“We’re able to see this kind of 360-degree view of an individual,” explained Jeff Eden, the principal at DEG, an agency that designs digital marketing strategies for companies. He added: “It’s like Minority Report. We’re there.”
Companies can use this data to map out the thousands of decisions a consumer might make next — likely purchases, for example — and use that information to influence them to do what they want.
“Everyone’s not as unique as people think they are,” Eden said. “Especially when there’s 10,000 other people doing the same thing.”
Soon it won’t be enough for companies to know what you might want. The most sophisticated want to know when you’re most likely to want it.
Last month, Apple submitted a patent application for technology that could make inferences about people’s mood in real time. “If an individual is pre-occupied or unhappy, the individual may not be as receptive to certain types of content,” Apple said.
The company’s solution: Figure out how a person is feeling at any given moment, and target content — ads — to be delivered at the right time and place. To do this, the company could establish a baseline profile of each user, and then make inferences about a person’s mood based on deviations from that baseline.
Studies suggest that many people already unwittingly reveal a lot about mood and behavioral characteristics online. A team of researchers at Microsoft Research in Redmond, Wash. used Twitter to predict major depression with 70 percent accuracy in users by analyzing the time, content and frequency of their tweets. In another study, three researchers from that team predicted with 71 percent accuracy whether a woman would develop post-partum depression based on her online behavior before she delivered her child.
Apple said its tech would combine behavioral indicators — such as the rate of clicking, likes and comments; the order in which users open applications; and the date, time and location of their online interaction — with physical indicators gathered from wearable technology that can measure heart rate, blood pressure, adrenaline levels, perspiration rate, body temperature; voice level, pattern and stress; and movement and facial expression.
Digital marketers say that all of this data collection and analysis is designed to improve the experience for the consumer by offering more of what they want, or at least what companies think they want.
“[Consumers] are searching for emotional connections to companies, not just transactional relationships,” said Michael Lazerow, the chief marketing officer of the Salesforce ExactTarget Marketing Cloud, which helps companies streamline their digital marketing strategy. He added: “The value of targeted marketing isn’t just from the marketing message itself, it’s from the intelligence and optimization” — data — “with each interaction that builds a one-to-one relationship with each customer to increase brand loyalty and drives sales.”
Salesforce, for example, can help companies offer personalized product recommendations for users who visit the company website, or daily deals based on a user’s travel history and hotel preferences, according to its promotional videos. Or they can text a coupon to a customer’s phone when they come within range of a company store.
Privacy advocates worry that consumers aren’t getting fair deal for their data. “The idea that any of this actually matches people’s expectations is that just wrong,” said Lee Tien, a senior staff attorney at the Electronic Frontier Foundation, a nonprofit group that advocates for individual rights online. “It’s not a social contract. … It’s working for the commercial arena, but it’s leading to more and more collection of data, and there’s a lot of potential for mischief.”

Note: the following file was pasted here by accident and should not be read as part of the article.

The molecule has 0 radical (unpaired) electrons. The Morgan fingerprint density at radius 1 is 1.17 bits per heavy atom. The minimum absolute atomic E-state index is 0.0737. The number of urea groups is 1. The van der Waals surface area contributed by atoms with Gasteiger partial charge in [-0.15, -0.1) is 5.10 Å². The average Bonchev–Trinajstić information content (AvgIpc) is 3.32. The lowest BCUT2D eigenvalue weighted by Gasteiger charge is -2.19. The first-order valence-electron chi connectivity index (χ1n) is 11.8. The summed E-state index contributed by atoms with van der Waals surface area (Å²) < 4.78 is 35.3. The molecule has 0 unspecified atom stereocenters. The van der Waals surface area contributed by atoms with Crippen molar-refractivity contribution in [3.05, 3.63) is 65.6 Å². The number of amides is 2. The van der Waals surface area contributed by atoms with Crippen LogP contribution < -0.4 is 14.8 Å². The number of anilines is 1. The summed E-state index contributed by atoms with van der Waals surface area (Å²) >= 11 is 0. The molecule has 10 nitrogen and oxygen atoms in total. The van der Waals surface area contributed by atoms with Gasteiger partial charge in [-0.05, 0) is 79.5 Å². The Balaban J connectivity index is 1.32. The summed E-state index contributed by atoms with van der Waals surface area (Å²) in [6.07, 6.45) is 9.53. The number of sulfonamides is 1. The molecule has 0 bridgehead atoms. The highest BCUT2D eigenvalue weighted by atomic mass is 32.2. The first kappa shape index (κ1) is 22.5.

He added: “There’s a butterfly effect that we don’t see. And one that the business world, for the most part, has no interest in helping us see.”
Tien points to security breaches, like the recent hack of Target’s customer data, as an indication that not all companies are responsible with the data they collect. The lack of transparency into what’s being collected, and by whom, he says, makes it more difficult to hold companies or individuals responsible for what they do with our data — or even to know how much data is out there and whether it’s accurate.
Some companies have already seen a backlash when the curtain is drawn back on their data collection. A few years ago, Target began analyzing purchase histories to determine when women were pregnant, and then sending them ads for baby products. Then, one of those fliers went to the home of a high-school student whose father didn’t know she was pregnant. Target apologized, and later scaled back its advertising to make the fliers look less conspicuous.
The Federal Trade Commission has brought several cases against companies for violating laws protecting consumer privacy, which include prohibitions on targeting children online.
But government regulators have struggled to catch up to the fast pace at which data analysis is evolving. Last month, Jessica Rich, director of the FTC’s Bureau of Consumer Protection, called for updated privacy and data security legislation to help “level the playing field” for consumers.
“We do have so much information that we could, absolutely get creepy,” Eden said, adding that Target’s flier was clearly a “miss.” “You have to be responsible with that information. … It’s a delicate dance. For most of our customers, for our clients, we’re hired to drive results. So it’s a barometer that we have. We have to be good stewards of their brands. But at the same time, if they invest a dollar in digital, they’re looking to get five dollars back.”